The growth of knowledge seems very tied to connections; my studying ancient Chinese civilization and how it interacted with ancient Rome made me want to learn more about Alexander the Great and read The Decline and Fall of the Roman Empire, for instance. Even a small connection like that between the two can lead to the exponential growth of knowledge. And in the same way, living in Beijing provides me with a set of observations and experiences that I can connect with the readings and lectures in class—for example, the most recent reading for tomorrow mentioned the cosmos vs. the microcosm, which made me think about how much of Chinese culture is in relation to the microcosm, from the hutongs in Old Beijing to the iPod Shuffle-sized ancient pots we saw in the museum. That's one of the benefits of studying abroad to me: being in the culture enhances and solidifies learning; it allows you to make more connections. Being here just makes everything more relevant—having been to the Forbidden City and discussing ancient court life lets me imagine it in more detail, or at least historical accuracy. (Though that's actually debatable, though that's a different topic—see, another connection!) Being here just offers my imagination a million different paths to considering a topic, and that's one of the things I've enjoyed about being here.
Crescat Scientia, vita excolatur. Let knowledge grow from more to more...exponentially through sidebar notes made during class...through connections made from living in a completely opposite culture...by encountering different perspectives on the same topic...and even from thirteen weeks straight of Chinese food. And so be human life enriched. :)
Posted by Karissa at 7:02 PM
Labels: academics, civ, observations, unexpected
Tuesday, November 30, 2010
Karissa's Guide to Bargaining
Part One: A Sample Purchase
Hypothetically bargaining for a pair of shoes or a bag that I'm willing to pay 100 RMB for.
» Once you ask the price, the seller immediately pulls out a calculator, in order to ensure no difficulties with a language barrier, and says something like, "My normal price is this (punches 680 into the calculator), but you are a student/speak Chinese/are young/another excuse to reduce the price so you think you're saving, so I'll give you this." (Punches in 450.)
» Depending on the price, my reaction falls somewhere between looking distressed and shaking my head, or laughing at the ridiculousness of it. "I'm just a poor student!" (Punch in 60.)
» Seller responds with a complaint about their need to make money/the quality of the item/the cheap price they're giving you. (Punches in 350.)
» I respond with something along the lines of, "Can't do it" or "I don't have a ton of money!" (Punch in 70.)
» Seller rolls her eyes and says, "Okay, I give you really good deal. Don't tell anyone, I can't give all my goods away this cheap!" (Punches in 200.)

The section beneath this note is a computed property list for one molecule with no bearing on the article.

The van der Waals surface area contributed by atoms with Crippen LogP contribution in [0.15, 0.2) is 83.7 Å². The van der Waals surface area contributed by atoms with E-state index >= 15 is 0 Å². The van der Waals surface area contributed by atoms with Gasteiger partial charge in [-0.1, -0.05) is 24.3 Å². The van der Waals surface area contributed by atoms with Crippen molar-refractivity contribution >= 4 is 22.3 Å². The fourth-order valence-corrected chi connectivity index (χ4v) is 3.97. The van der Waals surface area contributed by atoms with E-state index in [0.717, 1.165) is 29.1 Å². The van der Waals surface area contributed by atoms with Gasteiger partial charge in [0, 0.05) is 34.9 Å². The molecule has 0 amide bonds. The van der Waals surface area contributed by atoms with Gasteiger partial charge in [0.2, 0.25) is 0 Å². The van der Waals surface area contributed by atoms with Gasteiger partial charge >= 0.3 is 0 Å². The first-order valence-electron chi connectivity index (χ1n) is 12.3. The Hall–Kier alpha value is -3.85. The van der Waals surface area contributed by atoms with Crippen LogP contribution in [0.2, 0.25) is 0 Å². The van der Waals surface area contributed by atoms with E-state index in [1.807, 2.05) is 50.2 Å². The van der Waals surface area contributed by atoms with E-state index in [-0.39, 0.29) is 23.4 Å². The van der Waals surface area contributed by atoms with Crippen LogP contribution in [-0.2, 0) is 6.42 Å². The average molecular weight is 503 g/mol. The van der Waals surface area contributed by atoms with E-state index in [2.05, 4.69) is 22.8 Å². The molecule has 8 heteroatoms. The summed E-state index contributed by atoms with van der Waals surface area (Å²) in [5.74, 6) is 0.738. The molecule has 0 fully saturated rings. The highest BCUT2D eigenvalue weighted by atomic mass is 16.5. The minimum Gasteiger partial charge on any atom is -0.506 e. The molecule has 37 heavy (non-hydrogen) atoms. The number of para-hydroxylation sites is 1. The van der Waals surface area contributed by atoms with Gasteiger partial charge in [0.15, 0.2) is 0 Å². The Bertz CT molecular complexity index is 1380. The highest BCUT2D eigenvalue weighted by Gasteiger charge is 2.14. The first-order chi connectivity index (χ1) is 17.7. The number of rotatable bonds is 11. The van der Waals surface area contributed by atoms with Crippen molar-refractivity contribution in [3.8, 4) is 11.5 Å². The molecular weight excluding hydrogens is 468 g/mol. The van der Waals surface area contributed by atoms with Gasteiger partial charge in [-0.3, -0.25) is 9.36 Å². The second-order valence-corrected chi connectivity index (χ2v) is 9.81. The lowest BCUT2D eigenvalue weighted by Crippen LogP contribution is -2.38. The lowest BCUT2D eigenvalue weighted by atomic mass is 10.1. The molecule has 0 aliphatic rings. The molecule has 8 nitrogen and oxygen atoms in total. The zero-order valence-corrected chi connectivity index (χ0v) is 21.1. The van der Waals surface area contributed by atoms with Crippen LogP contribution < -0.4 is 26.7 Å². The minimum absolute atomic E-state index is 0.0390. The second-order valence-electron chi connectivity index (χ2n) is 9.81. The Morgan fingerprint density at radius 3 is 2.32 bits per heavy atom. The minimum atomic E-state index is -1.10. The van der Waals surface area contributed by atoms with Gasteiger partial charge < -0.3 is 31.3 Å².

» I recycle the line of being a poor student, maybe add on the explanation that I've studied Chinese, which is very difficult, they should give me a discount! (Punch in 75.)
» Seller says, "Final price, 150."
» I counter with my final offer, 100.
» Seller says no, 130.
» I shake my head no, and leave the stall.
» If the seller absolutely cannot sell at that price, they'll let me go. If they'll make even a couple dollars off of it, though, they'll yell after me, "Okay, okay, 100!" or reduce the price another 10 or so.
» If they come to 100, I'll go back and buy the item, but if they just reduce the price, I'll yell "100!" back and just keep walking, at which point they'll normally agree.
Part Two: Useful Lines in Bargaining
- "I'm just a poor student, you have to give me a discount!"
- "I don't have much money!"
- "But I've taken the trouble of learning Chinese, and it's so hard to learn!"
- "Too expensive!"
- "But I have to eat, too!"
Posted by Karissa at 11:00 AM
Labels: fun, shopping
Excerpts from Alex Kramarczuk's ('12) e-mails from China
October 20, 2010
After the class trip to Xi'an, I made my way to Xinjiang. During our first course, Narratives of the Silk Road with Professor Chin, we spent some time studying Xinjiang. Professor Guo Wu [accents] from the Institute of Archaeology, Chinese Academy of Social Sciences, whom Professor Chin invited in to give a lecture, talked about cross-cultural pollination and social interaction between China and the "western" world in ancient times. As it happens, he spent some time talking about Xinjiang—an important crossroads on the Silk Road. He touted Xinjiang as having a "cosmopolitan society" and as being an "area of cultural overlap." After that lecture, I approached him to ask whether I could visit one of his excavation sites. I'm a big proponent of hands-on learning. I believe that if you don't see, feel, or put into action what you've "learned," then you've either never learned it or you've only learned it halfway.
I remained in contact with Professor Guo Wu over the next two weeks to figure out where I should go and what I should see. I've spent the last two days in Urumqi and will be rounding out the week in Turpan. On Friday I'm going to head to a famous Buddhist grotto 70 kilometers east of Turpan, where the professor's colleagues' excavation site is. You know, of all the places I've been to in China, Xinjiang is definitely my favorite.
Xinjiang is an autonomous region of the People's Republic. It borders Russia, Mongolia, Kazakhstan, Kyrgyzstan, Tajikistan, Afghanistan, Pakistan, and India. It makes up about one sixth of the Chinese territory. The majority ethnic group is the Uyghur. To the best of my knowledge, this is the only "province" of China where the Han people are a minority. Xinjiang means "new frontier." I think that only like four percent of the land is arable. It's mostly deserts and mountains—tall mountains. Xinjiang is also where China tested its first nuclear bomb, at Lop Nur.